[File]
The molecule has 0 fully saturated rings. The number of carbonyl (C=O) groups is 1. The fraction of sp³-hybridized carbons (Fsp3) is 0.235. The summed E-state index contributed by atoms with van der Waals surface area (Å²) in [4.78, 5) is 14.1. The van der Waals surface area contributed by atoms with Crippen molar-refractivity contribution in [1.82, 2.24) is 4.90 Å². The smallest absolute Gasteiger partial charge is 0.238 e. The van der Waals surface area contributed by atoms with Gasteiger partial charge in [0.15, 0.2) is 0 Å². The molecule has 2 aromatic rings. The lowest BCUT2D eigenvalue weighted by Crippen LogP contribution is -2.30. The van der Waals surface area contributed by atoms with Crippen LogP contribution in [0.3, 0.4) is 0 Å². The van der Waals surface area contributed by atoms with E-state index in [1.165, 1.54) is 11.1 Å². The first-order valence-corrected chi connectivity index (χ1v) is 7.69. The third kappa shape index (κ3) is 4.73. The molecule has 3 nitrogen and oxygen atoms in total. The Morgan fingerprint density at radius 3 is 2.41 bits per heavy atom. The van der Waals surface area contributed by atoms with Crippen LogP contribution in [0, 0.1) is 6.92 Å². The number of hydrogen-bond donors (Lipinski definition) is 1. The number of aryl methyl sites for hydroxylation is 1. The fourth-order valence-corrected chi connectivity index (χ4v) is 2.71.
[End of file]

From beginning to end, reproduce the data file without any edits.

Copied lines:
The molecule has 0 fully saturated rings. The number of carbonyl (C=O) groups is 1. The fraction of sp³-hybridized carbons (Fsp3) is 0.235. The summed E-state index contributed by atoms with van der Waals surface area (Å²) in [4.78, 5) is 14.1. The van der Waals surface area contributed by atoms with Crippen molar-refractivity contribution in [1.82, 2.24) is 4.90 Å². The smallest absolute Gasteiger partial charge is 0.238 e. The van der Waals surface area contributed by atoms with Gasteiger partial charge in [0.15, 0.2) is 0 Å². The molecule has 2 aromatic rings. The lowest BCUT2D eigenvalue weighted by Crippen LogP contribution is -2.30. The van der Waals surface area contributed by atoms with Crippen LogP contribution in [0.3, 0.4) is 0 Å². The van der Waals surface area contributed by atoms with E-state index in [1.165, 1.54) is 11.1 Å². The first-order valence-corrected chi connectivity index (χ1v) is 7.69. The third kappa shape index (κ3) is 4.73. The molecule has 3 nitrogen and oxygen atoms in total. The Morgan fingerprint density at radius 3 is 2.41 bits per heavy atom. The van der Waals surface area contributed by atoms with Crippen LogP contribution in [0, 0.1) is 6.92 Å². The number of hydrogen-bond donors (Lipinski definition) is 1. The number of aryl methyl sites for hydroxylation is 1. The fourth-order valence-corrected chi connectivity index (χ4v) is 2.71.